Maintaining a style does have its advantages, especially when clients have needs for both illustration and animation. "They cross over," says Smith. "I often start doing work commissioned for print and it evolves into animation when the client wants to take it a bit further."
Melissa Gates, who illustrates and animates under the Monkey Laundry moniker and works with her partner Dominik Binegger as welikenicethings, has also benefited from the ability to offer both to clients. "Most of the work we do is for digital media, and those clients tend to use you for both illustration and animation. They cross over," she says. "You can do well if you can do both because the client doesn't need to look for two people to complete a job and there aren't many people who can do both well."
Gates developed both styles in tandem, but now has one eye on animation each time she illustrates. "Although I sometimes draw things that won't end up animated, more often than not I know things I design will end up moving, so I design them in a way that will make that easy, or as easy as possible," she says.
Flash remains the foremost provider for video content distribution online, and learning to draw directly in Flash can save time and produce outstanding results. "You should try and illustrate directly in Flash if you're using it," Gates suggests. "Sometimes designing something in Flash and Illustrator and animating it can be done in just one step. In most cases if it's a job for the web and the file size needs to be low, a vector-based animation is the only solution. But if a client wants something a bit more glossy and can pay for the bandwidth, or it's a Flash animation job for broadcast, we take it into After Effects and polish and add effects such as motion blurs."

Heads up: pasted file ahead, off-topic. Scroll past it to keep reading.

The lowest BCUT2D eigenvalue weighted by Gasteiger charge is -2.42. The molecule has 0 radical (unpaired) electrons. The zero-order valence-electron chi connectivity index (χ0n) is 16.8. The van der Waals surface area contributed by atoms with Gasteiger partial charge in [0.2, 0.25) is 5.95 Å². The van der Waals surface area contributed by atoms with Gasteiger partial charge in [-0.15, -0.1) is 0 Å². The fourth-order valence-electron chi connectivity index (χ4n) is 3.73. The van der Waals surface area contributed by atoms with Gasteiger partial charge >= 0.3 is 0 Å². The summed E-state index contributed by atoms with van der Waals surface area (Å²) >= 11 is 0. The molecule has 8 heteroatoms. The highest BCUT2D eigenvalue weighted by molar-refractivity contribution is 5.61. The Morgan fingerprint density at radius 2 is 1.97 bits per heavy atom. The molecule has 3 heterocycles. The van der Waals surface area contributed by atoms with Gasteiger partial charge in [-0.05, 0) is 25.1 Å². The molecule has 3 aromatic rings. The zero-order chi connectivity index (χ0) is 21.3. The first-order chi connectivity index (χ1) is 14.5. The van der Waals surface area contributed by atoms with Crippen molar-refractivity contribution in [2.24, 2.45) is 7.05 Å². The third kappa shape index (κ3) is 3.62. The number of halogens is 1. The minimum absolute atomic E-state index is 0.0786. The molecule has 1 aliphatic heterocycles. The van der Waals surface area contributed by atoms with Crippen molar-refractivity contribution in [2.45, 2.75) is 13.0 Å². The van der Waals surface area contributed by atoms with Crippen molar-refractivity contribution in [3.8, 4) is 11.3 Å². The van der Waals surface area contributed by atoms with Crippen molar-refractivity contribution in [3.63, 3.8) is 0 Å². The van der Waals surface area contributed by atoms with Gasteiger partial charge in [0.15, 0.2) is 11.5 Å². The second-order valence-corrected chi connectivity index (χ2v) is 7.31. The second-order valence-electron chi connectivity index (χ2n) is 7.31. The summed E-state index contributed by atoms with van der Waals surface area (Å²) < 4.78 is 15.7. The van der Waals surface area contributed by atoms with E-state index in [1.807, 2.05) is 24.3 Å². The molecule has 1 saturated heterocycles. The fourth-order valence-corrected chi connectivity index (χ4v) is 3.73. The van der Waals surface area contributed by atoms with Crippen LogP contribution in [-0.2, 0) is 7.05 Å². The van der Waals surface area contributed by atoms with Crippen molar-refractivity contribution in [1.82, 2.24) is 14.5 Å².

Gates found Flash the easiest, most intuitive and accessible way of making the transition from drawing stills to making them move. Having downloaded the 30- day trial, she was up and running making simple animations within a week. Traditional animation sources proved a constant source of help and inspiration. Cartoon Animation by Preston Blair, the bible of professional animators, and The Animator's Survival Kit by Richard Williams are two books Gates suggests no budding animator should be without. After Effects came later, which enhanced the look of her work, adding smooth camera moves, lighting effects, depth and texture.
Bring characters to life
For Alexis West of The Swinging Seesaw, animation was the logical way to inject life into his character-based illustration work. Having always had a soft spot for Saturday morning cartoons and character-based computer games such as Banjo-Kazooie and Super Mario, West began animating his own creatures to great effect.
"My main side project at the moment is The Swinging Seesaw website, and with it I am aiming to create a character-based portal in which my character designs can reside with a true sense of personality and credibility," says West. The website animations currently range from relatively lengthy user-activated sequences to simple movements that convey a small sense of West's plans for a constantly expanding and evolving world of evocative characters.
"When illustrating my characters I think it is important to invoke a sense of personality and credibility to them, and hopefully this is further demonstrated by the illusion of animation," says Smith. "Something as simple as considering the way a character's eye will move around will inject a sense of empathy."
Animation has also changed the way West looks at things. Even if his work is based in whimsical other worlds it's important characters remain down to earth and interact with some semblance to life. "I am more aware now of real-life movement, and how physics and timing all contribute to certain actions," he says. "Something as simple as an animated walking loop is not as easy at it may look. If you don't reference how a real person walks, it just doesn't look at all convincing in the animated outcome."